Man changed the political climate in just two years. After forty years, environmentalists are now on the defense because of some under-estimated “upstarts.”

This change of climate was evident during the recent legislative battles over the Environmental Protection Agency’s (EPA) authority to use the Clean Air Act to regulate carbon emissions—which environmentalists believe causes climate change.

In late March/early April four bills were introduced in the Senate—each designed to limit the EPA’s authority. Not surprisingly, none passed in the Democrat-held Senate. However, the change of climate can be seen in the numbers. In the vote on April 6, the bills with the least restrictions on the EPA’s authority were trounced (Baucus Amendment 7-yes, 93-no; Rockefeller 12-yes, 88-no; Stabenow 7-yes, 93-no) while the strongest, the McConnell Amendment, came close to passing at 50-yes, 50-no. A similar plan passed the House 255 to 172.

While the climate has changed, the fight is not over. The battle continues. Following the Senate’s EPA skirmish, the New York Times said “Efforts to handcuff the environmental agency are not likely to end here.”

Admitting defeat on climate change legislation, Krupp encouraged the environmental movement to try “other approaches.”

As soon as Krupp’s suggestion surfaced, “other approaches” appeared. The next day (April 6) Senators Tom and Mark Udall (NM and CO, respectively) introduced legislation that retiring Senator Bingaman (NM) has been heralding for several years: The Renewable Energy Standard (RES). Simmering on the sidelines, the RES was ready and awaiting its moment. With the admitted death of cap and trade and animosity toward the EPA growing, it was time for something, as Krupp stated, “that might capture a bipartisan center.” The cousins Udall were all too happy to oblige with a bill that would set a federal RES of 6% renewable energy (wind, solar and “other renewable sources”) by 2013, reaching 25% by 2025. Both New Mexico and Colorado currently have state renewable energy standards—as do 27 others.

The Udall’s efforts, in this changed political climate, have so little chance of success, major news outlets ignored their announcement. The Colorado Independent said, “While the bill may be able to make it out of the Senate—although even that isn’t a certainty—it has almost no chance in the Republican controlled House.”

The RES should be seen as the “reinvention” of cap and trade—another approach. According to the New Mexico Independent, “The plan would allow energy suppliers to buy credits from other producers who produce renewable energy and allow producers to ‘bank’ the credits for up to four years and borrow credits for up to three years into the future.”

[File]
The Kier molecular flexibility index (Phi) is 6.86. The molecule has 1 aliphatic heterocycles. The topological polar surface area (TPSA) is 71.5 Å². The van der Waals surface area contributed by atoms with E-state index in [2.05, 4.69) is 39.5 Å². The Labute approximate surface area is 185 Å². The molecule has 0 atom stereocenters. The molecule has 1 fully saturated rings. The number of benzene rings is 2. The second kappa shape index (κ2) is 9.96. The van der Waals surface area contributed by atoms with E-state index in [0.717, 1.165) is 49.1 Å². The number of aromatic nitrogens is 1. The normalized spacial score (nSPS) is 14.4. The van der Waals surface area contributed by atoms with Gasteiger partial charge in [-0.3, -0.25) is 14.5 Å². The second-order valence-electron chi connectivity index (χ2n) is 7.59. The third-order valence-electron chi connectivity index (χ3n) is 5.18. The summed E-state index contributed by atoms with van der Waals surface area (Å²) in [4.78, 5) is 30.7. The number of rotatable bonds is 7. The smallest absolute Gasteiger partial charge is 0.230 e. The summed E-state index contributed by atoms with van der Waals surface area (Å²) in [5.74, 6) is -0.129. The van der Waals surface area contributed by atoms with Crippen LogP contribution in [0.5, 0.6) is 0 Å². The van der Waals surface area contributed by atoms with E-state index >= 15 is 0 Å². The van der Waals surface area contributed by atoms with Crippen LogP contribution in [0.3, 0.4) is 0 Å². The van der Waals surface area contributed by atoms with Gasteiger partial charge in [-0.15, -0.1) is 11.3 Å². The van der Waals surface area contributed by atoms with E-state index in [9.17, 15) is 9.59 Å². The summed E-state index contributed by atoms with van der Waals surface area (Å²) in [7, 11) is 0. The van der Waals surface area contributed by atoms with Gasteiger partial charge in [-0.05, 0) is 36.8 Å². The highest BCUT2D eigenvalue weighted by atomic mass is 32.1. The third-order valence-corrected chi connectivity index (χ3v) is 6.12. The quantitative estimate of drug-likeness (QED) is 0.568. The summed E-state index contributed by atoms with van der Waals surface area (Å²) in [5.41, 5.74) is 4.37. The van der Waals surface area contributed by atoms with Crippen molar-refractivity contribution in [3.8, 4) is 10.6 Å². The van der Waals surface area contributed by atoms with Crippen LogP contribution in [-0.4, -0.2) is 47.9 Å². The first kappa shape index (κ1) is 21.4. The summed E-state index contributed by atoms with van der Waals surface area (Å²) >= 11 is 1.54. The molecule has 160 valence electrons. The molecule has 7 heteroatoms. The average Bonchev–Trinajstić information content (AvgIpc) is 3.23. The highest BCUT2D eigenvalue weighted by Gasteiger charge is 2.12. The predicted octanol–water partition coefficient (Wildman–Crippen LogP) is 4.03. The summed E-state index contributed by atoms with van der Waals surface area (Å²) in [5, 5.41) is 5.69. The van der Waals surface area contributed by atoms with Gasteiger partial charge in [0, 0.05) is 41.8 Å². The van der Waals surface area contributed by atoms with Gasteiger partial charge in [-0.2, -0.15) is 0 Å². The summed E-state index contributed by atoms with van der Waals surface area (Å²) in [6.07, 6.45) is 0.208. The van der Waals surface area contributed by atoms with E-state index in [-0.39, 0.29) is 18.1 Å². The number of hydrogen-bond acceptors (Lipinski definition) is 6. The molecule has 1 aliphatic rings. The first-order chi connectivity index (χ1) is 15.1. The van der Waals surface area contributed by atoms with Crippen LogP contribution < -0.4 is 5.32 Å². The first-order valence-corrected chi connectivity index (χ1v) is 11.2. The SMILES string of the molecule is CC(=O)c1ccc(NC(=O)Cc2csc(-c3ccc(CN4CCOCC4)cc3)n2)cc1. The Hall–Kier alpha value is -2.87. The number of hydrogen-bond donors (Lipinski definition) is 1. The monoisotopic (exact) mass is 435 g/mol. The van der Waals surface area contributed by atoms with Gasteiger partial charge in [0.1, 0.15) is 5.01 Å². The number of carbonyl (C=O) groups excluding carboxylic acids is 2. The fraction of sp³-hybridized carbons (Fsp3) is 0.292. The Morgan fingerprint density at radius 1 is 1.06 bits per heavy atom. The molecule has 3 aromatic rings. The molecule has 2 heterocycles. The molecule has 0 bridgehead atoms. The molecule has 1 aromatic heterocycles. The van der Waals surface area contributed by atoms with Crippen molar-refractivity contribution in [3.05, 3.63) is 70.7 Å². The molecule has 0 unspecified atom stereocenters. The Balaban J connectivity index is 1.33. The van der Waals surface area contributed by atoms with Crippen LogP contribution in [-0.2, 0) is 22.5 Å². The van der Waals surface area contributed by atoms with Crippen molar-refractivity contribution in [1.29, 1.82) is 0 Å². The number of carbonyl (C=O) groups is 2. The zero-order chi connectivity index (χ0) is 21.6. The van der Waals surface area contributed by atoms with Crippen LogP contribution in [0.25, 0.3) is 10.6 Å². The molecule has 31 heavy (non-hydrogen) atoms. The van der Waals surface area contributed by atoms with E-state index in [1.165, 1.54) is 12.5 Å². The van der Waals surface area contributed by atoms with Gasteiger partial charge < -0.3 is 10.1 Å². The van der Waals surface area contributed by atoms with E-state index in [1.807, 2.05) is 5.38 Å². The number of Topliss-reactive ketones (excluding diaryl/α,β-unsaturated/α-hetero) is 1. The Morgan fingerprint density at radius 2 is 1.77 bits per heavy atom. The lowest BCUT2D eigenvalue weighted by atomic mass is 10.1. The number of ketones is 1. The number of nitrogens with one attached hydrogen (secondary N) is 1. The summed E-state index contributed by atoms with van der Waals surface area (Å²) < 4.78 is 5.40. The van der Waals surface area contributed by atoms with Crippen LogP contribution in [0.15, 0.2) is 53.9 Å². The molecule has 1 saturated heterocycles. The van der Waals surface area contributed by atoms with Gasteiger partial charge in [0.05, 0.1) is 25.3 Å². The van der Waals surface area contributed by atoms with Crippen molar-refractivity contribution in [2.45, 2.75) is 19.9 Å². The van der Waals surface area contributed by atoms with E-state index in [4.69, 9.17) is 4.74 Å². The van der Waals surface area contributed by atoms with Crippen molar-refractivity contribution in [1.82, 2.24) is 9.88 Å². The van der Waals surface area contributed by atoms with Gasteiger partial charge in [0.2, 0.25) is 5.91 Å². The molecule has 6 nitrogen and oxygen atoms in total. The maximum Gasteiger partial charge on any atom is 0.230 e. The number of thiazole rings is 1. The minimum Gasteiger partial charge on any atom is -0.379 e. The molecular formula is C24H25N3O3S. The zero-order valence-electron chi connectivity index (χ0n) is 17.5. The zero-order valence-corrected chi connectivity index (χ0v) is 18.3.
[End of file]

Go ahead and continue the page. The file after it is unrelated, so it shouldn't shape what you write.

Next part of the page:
The RES would essentially achieve the same carbon emission reductions as a cap and trade plan by forcing the public to use more-expensive renewable energy—thus reducing energy consumption. (Generally states with a renewable energy standard have higher electricity rates.) Americans understand that when developing countries refuse to cut their energy use because it will hurt their economy, we shouldn’t be forced to cut ours either.

Despite the near certain failure of the Udall’s approach, don’t make the same mistake the White House made. Take these repeated “resurrections” seriously by keeping the green movement on the defense. They’ve been trying to make us replace economic energy that works for electricity that is expensive, intermittent, and ineffective. But America noticed. We woke up, showed up, stood up and spoke up.

You have changed the climate!


Still chilly in Canada

Re: "Planting season delayed weeks by late snow, frost," April 6.

Unlike global warming, which extends growing seasons, global cooling, which started in 2002, will shorten growing seasons for at least the next two decades.

This delayed planting season is a warning for Canadians to prepare for what is to come, but instead of addressing the real threat from global cooling, Canada is still attempting to meet the ludicrous commitments of the Kyoto accord to address the fabricated crisis of human-caused global warming.

The Liberals ratified Kyoto in 2002 without doing the independent scientific verification that would have demonstrated that global warming resulted from changes in solar activity and not from greenhouse gas emissions, since satellites clearly showed that the enhanced greenhouse effect never occurred.